Warp, Weft, and Way

Chinese and Comparative Philosophy 中國哲學與比較哲學

The most cross-cultural APA ever?

The upcoming 2016 APA Pacific will feature sessions on Chinese Philosophy of Language; Contemporary Latin American Philosophy; Jonardon Ganeri’s The Self: Naturalism, Consciousness, and the First-person Stance; The Moral Significance of Shame and Disgust: Chinese and Western Perspectives; Trends in Brazilian Epistemology; Confucianism and Neo-Confucianism; Comparing Chinese and Korean Philosophies; Contemporary Indigenous Philosophy; Paradox in Contradiction in East Asian Philosophy; Confucianism; Cultural Evolution; and Barry Allen’s Vanishing into Things . . .

. . . and that is just on the main program!

The group program also has panels on Mindfulness and Buddhist Ethics; Yong Huang’s Why Be Moral: Learning from the Neo-Confucian Cheng Brothers; Skepticism, Friendship, Perception, and Home: Views from Zhuangzi, Confucians, Montaigne, and Heidegger; Philosophy and the Martial Arts; The Past and Present of Mexican American Thought; Epistemological Issues in Chinese Philosophy; The Korean Way of Doing Philosophy Today; Emotions: A Cross-cultural and Multi-disciplinary Approach; Ethics and Political Order in Chinese Thought; Mencius: Comparative and Interdisciplinary Perspectives; Mexican American Identity and Social Transformation; Barry Allen’s Striking Beauty: A Philosophical Look at the Asian Martial Arts; Ethical Theories: East and West; Jay Garfield’s Engaging Buddhism: Why It Matters to Philosophy; Virtues, Roles, and Self-cultivation in Confucianism; Korean Philosophy and Japanese Philosophy; and Early Chinese Political Philosophy.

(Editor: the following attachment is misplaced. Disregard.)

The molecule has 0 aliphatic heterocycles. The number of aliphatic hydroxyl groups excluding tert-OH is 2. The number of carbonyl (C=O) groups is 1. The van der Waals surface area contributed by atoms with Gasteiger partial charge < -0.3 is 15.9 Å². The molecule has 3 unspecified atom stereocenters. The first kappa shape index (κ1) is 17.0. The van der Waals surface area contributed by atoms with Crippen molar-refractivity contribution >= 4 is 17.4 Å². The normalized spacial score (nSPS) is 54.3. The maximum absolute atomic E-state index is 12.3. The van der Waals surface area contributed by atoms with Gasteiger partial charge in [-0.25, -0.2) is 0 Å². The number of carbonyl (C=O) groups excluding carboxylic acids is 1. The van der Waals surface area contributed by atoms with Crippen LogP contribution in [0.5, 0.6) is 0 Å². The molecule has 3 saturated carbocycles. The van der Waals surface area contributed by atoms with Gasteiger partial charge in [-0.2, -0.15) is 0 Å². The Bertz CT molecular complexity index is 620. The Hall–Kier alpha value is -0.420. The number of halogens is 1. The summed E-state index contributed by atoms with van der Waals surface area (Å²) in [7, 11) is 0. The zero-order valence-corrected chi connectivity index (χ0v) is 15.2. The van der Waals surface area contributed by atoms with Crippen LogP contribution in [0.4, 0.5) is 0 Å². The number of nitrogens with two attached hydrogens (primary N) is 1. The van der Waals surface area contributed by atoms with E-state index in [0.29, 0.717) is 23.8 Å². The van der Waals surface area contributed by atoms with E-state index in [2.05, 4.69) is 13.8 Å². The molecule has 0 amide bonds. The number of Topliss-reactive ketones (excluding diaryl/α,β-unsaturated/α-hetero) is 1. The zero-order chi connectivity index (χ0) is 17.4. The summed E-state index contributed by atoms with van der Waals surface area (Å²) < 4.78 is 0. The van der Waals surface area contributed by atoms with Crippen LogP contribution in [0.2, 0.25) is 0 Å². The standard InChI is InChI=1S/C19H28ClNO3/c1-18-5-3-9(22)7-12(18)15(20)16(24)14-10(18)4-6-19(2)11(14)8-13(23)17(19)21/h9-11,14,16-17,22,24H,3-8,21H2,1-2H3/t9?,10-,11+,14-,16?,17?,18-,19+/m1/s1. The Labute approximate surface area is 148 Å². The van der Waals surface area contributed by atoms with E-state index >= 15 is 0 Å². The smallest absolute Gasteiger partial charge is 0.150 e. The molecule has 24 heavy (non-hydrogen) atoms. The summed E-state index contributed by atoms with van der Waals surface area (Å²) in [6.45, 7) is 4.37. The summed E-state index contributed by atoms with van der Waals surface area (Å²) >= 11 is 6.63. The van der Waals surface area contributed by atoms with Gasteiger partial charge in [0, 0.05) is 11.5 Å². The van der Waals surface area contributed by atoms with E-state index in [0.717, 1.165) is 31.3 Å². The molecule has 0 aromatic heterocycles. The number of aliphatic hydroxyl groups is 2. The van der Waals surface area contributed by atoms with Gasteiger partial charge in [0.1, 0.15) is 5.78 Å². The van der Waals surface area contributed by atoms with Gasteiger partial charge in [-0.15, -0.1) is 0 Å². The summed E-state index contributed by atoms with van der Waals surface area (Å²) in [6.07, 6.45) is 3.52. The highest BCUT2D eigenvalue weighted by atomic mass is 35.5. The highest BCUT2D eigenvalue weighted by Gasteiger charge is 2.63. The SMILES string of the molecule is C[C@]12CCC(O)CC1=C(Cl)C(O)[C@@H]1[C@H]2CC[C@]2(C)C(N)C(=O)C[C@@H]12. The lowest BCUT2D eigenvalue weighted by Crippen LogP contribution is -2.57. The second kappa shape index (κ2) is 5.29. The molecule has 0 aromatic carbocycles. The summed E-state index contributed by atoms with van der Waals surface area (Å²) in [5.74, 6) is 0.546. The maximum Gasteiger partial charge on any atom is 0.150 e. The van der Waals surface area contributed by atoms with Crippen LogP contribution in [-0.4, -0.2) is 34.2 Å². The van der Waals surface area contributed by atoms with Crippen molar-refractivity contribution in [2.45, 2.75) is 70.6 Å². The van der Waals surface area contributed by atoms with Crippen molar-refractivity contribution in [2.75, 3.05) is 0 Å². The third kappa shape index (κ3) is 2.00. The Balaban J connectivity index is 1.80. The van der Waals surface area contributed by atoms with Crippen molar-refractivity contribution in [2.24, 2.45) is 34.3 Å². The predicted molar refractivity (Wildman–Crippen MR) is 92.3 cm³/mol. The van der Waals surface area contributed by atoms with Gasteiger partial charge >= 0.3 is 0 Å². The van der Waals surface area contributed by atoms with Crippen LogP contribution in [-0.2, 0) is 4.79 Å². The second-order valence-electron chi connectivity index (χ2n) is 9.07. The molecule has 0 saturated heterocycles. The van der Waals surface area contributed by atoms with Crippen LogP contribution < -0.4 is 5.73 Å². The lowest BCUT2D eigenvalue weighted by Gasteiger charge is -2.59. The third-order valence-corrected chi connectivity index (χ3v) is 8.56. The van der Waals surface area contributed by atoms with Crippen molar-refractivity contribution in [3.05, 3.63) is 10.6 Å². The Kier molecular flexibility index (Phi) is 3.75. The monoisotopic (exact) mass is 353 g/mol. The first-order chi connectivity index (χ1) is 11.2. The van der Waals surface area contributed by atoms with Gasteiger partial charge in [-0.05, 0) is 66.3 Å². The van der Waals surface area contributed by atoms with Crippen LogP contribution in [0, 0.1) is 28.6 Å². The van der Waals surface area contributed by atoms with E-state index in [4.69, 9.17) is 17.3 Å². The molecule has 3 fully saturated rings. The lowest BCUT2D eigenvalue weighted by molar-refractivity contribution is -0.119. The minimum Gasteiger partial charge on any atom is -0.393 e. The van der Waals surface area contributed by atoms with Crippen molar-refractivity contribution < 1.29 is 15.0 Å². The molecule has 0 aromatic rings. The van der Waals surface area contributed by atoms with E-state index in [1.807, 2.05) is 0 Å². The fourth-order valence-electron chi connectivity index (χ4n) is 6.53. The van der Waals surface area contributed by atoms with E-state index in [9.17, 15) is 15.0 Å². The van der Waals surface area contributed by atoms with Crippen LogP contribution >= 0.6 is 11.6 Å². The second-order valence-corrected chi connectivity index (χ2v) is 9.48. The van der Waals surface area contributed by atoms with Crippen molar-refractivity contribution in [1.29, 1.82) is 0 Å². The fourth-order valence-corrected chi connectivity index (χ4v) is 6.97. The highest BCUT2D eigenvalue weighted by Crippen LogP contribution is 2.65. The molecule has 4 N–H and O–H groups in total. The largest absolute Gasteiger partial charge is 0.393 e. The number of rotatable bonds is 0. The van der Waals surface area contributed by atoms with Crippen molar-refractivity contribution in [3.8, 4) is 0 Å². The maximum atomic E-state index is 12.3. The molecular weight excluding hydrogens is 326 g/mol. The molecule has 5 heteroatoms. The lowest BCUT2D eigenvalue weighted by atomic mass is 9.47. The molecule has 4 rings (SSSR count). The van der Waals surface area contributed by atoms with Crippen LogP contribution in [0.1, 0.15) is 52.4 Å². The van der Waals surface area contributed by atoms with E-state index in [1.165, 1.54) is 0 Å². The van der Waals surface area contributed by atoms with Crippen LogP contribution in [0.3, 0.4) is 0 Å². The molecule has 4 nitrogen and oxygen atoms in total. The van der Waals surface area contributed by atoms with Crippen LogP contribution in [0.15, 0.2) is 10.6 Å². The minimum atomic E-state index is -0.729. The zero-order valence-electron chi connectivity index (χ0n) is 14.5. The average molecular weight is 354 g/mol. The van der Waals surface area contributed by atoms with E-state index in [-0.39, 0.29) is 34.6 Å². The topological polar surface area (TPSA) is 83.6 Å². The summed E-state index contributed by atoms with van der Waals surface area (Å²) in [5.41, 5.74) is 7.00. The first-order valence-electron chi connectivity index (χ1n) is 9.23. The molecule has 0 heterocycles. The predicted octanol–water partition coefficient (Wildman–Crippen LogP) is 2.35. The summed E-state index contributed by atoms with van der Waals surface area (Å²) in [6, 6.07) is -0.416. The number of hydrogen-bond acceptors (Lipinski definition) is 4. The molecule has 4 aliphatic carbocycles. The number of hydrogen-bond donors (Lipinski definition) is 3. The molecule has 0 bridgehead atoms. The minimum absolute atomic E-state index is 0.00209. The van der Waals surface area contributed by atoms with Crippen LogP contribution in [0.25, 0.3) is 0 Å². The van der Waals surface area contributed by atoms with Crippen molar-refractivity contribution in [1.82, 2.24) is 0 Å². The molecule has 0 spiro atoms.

January 16th, 2016 Posted by | Chinese philosophy - 中國哲學 - 中国哲学 | one comment

One Response to The most cross-cultural APA ever?

  1. Manyul Im says:

    Interesting contrast in the Central meeting this year: I’m responding to a paper on Mencius, which is part of an integrated session that is not explicitly a non-western one. Aside from that and one other there doesn’t seem to be much going on there, cross-culturally speaking. I don’t know if that matters or says anything about the Central division — just an observation.

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